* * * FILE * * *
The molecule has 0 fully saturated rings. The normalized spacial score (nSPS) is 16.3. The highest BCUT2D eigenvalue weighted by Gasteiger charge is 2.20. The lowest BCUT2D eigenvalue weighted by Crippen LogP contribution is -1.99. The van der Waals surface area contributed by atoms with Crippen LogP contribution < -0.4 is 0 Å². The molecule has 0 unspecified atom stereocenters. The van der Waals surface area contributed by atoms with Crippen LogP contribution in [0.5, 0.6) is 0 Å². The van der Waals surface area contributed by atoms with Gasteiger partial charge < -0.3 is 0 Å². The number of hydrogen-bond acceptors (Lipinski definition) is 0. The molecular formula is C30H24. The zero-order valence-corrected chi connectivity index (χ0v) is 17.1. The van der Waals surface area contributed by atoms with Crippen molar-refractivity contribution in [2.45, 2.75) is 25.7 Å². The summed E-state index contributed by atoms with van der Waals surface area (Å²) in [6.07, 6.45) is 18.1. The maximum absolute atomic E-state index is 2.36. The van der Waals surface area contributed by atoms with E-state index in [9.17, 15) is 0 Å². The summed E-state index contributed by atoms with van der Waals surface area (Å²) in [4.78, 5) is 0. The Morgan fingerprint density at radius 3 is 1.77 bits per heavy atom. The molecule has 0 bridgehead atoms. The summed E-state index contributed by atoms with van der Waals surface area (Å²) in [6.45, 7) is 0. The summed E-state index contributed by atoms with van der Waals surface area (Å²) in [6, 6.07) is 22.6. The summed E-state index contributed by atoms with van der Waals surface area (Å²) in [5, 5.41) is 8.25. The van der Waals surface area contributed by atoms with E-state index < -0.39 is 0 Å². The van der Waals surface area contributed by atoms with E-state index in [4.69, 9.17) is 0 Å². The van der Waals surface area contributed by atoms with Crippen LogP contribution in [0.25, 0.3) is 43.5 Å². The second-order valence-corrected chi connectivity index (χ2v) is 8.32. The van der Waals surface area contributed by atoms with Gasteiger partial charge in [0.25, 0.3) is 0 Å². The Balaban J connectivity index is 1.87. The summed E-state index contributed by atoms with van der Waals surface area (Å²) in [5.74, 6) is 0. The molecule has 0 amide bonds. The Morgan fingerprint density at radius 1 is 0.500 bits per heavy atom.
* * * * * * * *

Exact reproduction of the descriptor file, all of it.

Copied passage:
The molecule has 0 fully saturated rings. The normalized spacial score (nSPS) is 16.3. The highest BCUT2D eigenvalue weighted by Gasteiger charge is 2.20. The lowest BCUT2D eigenvalue weighted by Crippen LogP contribution is -1.99. The van der Waals surface area contributed by atoms with Crippen LogP contribution < -0.4 is 0 Å². The molecule has 0 unspecified atom stereocenters. The van der Waals surface area contributed by atoms with Crippen LogP contribution in [0.5, 0.6) is 0 Å². The van der Waals surface area contributed by atoms with Gasteiger partial charge < -0.3 is 0 Å². The number of hydrogen-bond acceptors (Lipinski definition) is 0. The molecular formula is C30H24. The zero-order valence-corrected chi connectivity index (χ0v) is 17.1. The van der Waals surface area contributed by atoms with Crippen molar-refractivity contribution in [2.45, 2.75) is 25.7 Å². The summed E-state index contributed by atoms with van der Waals surface area (Å²) in [6.07, 6.45) is 18.1. The maximum absolute atomic E-state index is 2.36. The van der Waals surface area contributed by atoms with E-state index in [9.17, 15) is 0 Å². The summed E-state index contributed by atoms with van der Waals surface area (Å²) in [4.78, 5) is 0. The Morgan fingerprint density at radius 3 is 1.77 bits per heavy atom. The molecule has 0 bridgehead atoms. The summed E-state index contributed by atoms with van der Waals surface area (Å²) in [6.45, 7) is 0. The summed E-state index contributed by atoms with van der Waals surface area (Å²) in [6, 6.07) is 22.6. The summed E-state index contributed by atoms with van der Waals surface area (Å²) in [5, 5.41) is 8.25. The van der Waals surface area contributed by atoms with E-state index < -0.39 is 0 Å². The van der Waals surface area contributed by atoms with E-state index in [4.69, 9.17) is 0 Å². The van der Waals surface area contributed by atoms with Crippen LogP contribution in [0.25, 0.3) is 43.5 Å². The second-order valence-corrected chi connectivity index (χ2v) is 8.32. The van der Waals surface area contributed by atoms with Gasteiger partial charge in [0.25, 0.3) is 0 Å². The Balaban J connectivity index is 1.87. The summed E-state index contributed by atoms with van der Waals surface area (Å²) in [5.74, 6) is 0. The molecule has 0 amide bonds. The Morgan fingerprint density at radius 1 is 0.500 bits per heavy atom.